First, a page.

Photo: Viaggiatore Fantasma/Flickr
If you thought the $538,881 price tag for an average Toronto home was steep, consider this: Central 1, the trade association for credit unions in Ontario and British Columbia, believes house prices in the big city will double over the next 25 years, thanks to a rising population and land supply restrictions (Tweet this).
In the association’s housing market prediction for Ontario, Helmut Pastrick, Chief Economist for Central 1, said that fears of a housing bubble and a price collapse are misplaced.
“Housing in Toronto is expensive but not overvalued, especially from a long-term perspective,” said Pastrick in the news release. “Housing affordability will worsen with the price-to-income ratio rising in coming years.”
The market interpretation runs counter to the Deutsche Bank’s belief that the Canadian market is the most overvalued in the world.
The average price of MLS residential sales in Toronto is forecast to rise at four to five per cent annually through 2016. Though higher mortgage rates in the next three years will but a damper housing sales, Pastrick doesn’t believe it will result in a correction. The capital of Ontario is also expected to lead sales growth throughout the province in through 2016.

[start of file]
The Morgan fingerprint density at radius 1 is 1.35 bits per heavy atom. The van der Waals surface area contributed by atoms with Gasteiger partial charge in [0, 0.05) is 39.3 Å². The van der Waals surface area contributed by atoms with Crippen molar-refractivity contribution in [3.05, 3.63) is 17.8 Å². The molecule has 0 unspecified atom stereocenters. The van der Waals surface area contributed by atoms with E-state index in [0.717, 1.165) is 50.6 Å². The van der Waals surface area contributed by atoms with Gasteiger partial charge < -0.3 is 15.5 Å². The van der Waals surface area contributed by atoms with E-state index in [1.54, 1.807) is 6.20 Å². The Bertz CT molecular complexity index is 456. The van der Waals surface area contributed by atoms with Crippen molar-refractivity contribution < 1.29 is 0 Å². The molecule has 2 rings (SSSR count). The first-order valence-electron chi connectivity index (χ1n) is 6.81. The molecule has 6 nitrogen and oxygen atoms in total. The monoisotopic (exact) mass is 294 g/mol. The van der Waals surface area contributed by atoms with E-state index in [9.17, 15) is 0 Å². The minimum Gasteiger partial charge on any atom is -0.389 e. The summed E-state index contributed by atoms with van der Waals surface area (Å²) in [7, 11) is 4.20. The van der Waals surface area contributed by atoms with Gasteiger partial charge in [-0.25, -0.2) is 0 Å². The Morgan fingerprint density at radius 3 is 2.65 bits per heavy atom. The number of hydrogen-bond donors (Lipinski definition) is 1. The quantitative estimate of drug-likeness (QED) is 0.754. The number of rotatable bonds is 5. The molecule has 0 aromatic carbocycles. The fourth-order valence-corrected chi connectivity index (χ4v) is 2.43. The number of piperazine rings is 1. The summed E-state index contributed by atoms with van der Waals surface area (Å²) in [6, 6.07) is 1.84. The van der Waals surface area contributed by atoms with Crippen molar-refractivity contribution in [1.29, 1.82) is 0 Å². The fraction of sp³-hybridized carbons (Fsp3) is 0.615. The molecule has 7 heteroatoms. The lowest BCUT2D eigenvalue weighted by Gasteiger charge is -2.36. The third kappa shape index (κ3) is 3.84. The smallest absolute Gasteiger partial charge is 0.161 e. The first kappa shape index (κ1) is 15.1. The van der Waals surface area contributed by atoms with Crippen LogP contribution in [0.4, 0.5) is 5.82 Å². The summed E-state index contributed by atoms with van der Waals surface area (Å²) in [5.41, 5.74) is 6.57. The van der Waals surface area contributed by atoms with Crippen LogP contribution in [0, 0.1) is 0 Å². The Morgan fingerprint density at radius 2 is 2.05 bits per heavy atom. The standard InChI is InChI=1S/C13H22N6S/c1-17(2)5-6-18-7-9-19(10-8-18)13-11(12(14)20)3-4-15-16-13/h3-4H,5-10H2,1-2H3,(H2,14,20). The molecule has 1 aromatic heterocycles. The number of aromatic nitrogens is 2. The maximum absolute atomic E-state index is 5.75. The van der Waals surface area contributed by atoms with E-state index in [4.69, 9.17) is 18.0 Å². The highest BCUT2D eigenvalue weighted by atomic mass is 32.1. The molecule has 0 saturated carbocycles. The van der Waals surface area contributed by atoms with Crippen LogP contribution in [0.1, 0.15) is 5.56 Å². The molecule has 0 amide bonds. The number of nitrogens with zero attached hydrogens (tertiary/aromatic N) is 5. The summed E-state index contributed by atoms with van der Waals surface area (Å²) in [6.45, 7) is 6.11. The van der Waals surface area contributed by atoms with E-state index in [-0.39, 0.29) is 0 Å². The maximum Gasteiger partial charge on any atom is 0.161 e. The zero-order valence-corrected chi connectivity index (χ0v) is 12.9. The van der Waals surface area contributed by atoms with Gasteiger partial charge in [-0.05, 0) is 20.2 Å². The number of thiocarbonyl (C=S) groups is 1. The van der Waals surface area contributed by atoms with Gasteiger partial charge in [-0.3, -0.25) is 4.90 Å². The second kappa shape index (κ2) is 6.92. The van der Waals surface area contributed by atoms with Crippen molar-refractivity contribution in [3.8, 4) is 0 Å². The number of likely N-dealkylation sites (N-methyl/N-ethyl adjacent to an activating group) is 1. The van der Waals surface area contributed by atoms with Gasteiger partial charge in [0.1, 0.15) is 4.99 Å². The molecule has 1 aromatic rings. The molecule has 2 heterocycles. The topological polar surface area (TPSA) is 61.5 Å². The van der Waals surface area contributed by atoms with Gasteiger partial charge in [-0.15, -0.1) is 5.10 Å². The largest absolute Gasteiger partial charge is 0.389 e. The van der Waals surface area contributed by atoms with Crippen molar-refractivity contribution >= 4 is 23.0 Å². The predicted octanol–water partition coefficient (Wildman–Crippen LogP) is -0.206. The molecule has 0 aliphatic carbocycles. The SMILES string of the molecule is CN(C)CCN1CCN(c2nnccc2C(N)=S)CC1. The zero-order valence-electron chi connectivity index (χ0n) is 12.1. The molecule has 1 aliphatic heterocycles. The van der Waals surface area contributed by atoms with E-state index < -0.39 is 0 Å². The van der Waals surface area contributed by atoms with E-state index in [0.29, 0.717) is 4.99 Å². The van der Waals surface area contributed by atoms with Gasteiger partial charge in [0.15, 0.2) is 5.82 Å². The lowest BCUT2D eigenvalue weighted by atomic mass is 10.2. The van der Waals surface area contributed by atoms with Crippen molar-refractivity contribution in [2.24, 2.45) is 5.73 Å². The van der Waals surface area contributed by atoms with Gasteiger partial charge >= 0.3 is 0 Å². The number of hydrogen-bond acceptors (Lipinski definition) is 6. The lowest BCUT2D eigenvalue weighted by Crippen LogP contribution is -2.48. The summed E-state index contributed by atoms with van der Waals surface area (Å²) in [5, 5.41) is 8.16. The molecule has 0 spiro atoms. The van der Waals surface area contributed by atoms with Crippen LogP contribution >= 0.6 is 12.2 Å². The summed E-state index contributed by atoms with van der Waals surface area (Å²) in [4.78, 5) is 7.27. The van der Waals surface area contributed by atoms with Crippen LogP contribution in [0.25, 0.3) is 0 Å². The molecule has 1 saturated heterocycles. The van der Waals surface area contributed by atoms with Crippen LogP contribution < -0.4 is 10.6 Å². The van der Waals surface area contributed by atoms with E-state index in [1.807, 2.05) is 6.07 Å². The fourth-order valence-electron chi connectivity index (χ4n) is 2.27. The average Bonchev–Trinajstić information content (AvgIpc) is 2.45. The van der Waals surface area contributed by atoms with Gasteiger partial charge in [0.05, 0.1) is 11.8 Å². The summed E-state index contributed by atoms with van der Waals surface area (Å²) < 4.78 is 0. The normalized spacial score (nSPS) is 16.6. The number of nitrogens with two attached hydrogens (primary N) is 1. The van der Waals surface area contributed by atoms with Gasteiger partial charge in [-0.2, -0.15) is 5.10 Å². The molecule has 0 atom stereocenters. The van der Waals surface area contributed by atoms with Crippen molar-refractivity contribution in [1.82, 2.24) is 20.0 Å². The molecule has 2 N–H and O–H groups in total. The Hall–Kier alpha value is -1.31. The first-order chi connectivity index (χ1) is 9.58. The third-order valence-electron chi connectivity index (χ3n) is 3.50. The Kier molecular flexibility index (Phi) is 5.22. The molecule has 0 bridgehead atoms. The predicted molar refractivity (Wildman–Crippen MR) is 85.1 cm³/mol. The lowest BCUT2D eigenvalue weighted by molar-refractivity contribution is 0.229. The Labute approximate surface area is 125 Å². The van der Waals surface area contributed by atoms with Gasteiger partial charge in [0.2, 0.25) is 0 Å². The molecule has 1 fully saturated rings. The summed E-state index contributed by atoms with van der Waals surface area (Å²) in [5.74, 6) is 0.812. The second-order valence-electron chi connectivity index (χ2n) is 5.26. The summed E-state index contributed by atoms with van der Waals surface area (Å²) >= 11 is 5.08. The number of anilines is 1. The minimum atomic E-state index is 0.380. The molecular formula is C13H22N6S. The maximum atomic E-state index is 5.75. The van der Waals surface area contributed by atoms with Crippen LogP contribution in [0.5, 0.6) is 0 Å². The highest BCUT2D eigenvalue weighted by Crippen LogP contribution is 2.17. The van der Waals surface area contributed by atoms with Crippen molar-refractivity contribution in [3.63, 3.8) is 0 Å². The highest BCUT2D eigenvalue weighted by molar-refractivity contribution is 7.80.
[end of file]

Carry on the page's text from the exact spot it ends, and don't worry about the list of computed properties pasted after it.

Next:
When it comes to condos, the Toronto market is expected to slow in light of weaker demand.The total number of new condos in Toronto in pre-construction, under construction, occupancy and sell-out phases will be about 100,000 units at the end of 2013. Capital 1 believes that an inventory correction is currently underway so that new apartments will rise by only 2.2 per cent in 2014. However, condo construction starts are expected to grow in 2015 and 2016.
Elsewhere in Ontario, sales are also expected to rise in the Northeast, Windsor-Sarnia and Stratford-Bruce regions. Sales will remain near 2013 levels in the Ottawa, London and the Northwest regions. Kingston-Pembroke, Hamilton-Niagara, Muskoka-Kawarthas and Kitchener-Waterloo regions could see a slowdown.
Ontario’s overall rental apartment vacancy will remain at 2.6 per cent through 2014, before declining to less than two per cent in 2016.